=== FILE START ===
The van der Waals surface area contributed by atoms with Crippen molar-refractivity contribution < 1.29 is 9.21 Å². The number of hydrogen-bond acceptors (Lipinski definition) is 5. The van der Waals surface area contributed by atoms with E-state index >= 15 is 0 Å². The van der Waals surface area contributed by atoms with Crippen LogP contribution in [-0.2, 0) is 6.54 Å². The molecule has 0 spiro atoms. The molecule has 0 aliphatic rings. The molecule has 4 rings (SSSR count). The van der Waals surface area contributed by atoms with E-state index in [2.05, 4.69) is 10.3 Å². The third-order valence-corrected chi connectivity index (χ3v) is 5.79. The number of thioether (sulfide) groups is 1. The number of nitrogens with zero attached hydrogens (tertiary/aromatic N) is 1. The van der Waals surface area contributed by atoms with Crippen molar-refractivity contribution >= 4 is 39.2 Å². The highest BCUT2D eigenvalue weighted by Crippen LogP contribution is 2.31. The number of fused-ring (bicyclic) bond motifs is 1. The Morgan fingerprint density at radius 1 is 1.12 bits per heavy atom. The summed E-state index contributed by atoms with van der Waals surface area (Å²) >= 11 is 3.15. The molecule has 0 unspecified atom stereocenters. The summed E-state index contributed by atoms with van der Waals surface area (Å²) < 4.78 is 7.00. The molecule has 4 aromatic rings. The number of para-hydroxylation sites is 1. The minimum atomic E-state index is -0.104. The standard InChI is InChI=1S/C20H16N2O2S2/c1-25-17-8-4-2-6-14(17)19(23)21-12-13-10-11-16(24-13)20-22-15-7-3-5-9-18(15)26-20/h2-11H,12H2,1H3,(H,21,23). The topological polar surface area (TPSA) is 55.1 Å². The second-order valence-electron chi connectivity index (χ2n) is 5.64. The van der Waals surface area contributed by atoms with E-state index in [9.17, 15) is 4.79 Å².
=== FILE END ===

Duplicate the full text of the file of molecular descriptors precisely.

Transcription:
The van der Waals surface area contributed by atoms with Crippen molar-refractivity contribution < 1.29 is 9.21 Å². The number of hydrogen-bond acceptors (Lipinski definition) is 5. The van der Waals surface area contributed by atoms with E-state index >= 15 is 0 Å². The van der Waals surface area contributed by atoms with Crippen LogP contribution in [-0.2, 0) is 6.54 Å². The molecule has 0 spiro atoms. The molecule has 0 aliphatic rings. The molecule has 4 rings (SSSR count). The van der Waals surface area contributed by atoms with E-state index in [2.05, 4.69) is 10.3 Å². The third-order valence-corrected chi connectivity index (χ3v) is 5.79. The number of thioether (sulfide) groups is 1. The number of nitrogens with zero attached hydrogens (tertiary/aromatic N) is 1. The van der Waals surface area contributed by atoms with Crippen molar-refractivity contribution >= 4 is 39.2 Å². The highest BCUT2D eigenvalue weighted by Crippen LogP contribution is 2.31. The number of fused-ring (bicyclic) bond motifs is 1. The Morgan fingerprint density at radius 1 is 1.12 bits per heavy atom. The summed E-state index contributed by atoms with van der Waals surface area (Å²) >= 11 is 3.15. The molecule has 0 unspecified atom stereocenters. The summed E-state index contributed by atoms with van der Waals surface area (Å²) < 4.78 is 7.00. The molecule has 4 aromatic rings. The number of para-hydroxylation sites is 1. The minimum atomic E-state index is -0.104. The standard InChI is InChI=1S/C20H16N2O2S2/c1-25-17-8-4-2-6-14(17)19(23)21-12-13-10-11-16(24-13)20-22-15-7-3-5-9-18(15)26-20/h2-11H,12H2,1H3,(H,21,23). The topological polar surface area (TPSA) is 55.1 Å². The second-order valence-electron chi connectivity index (χ2n) is 5.64. The van der Waals surface area contributed by atoms with E-state index in [9.17, 15) is 4.79 Å².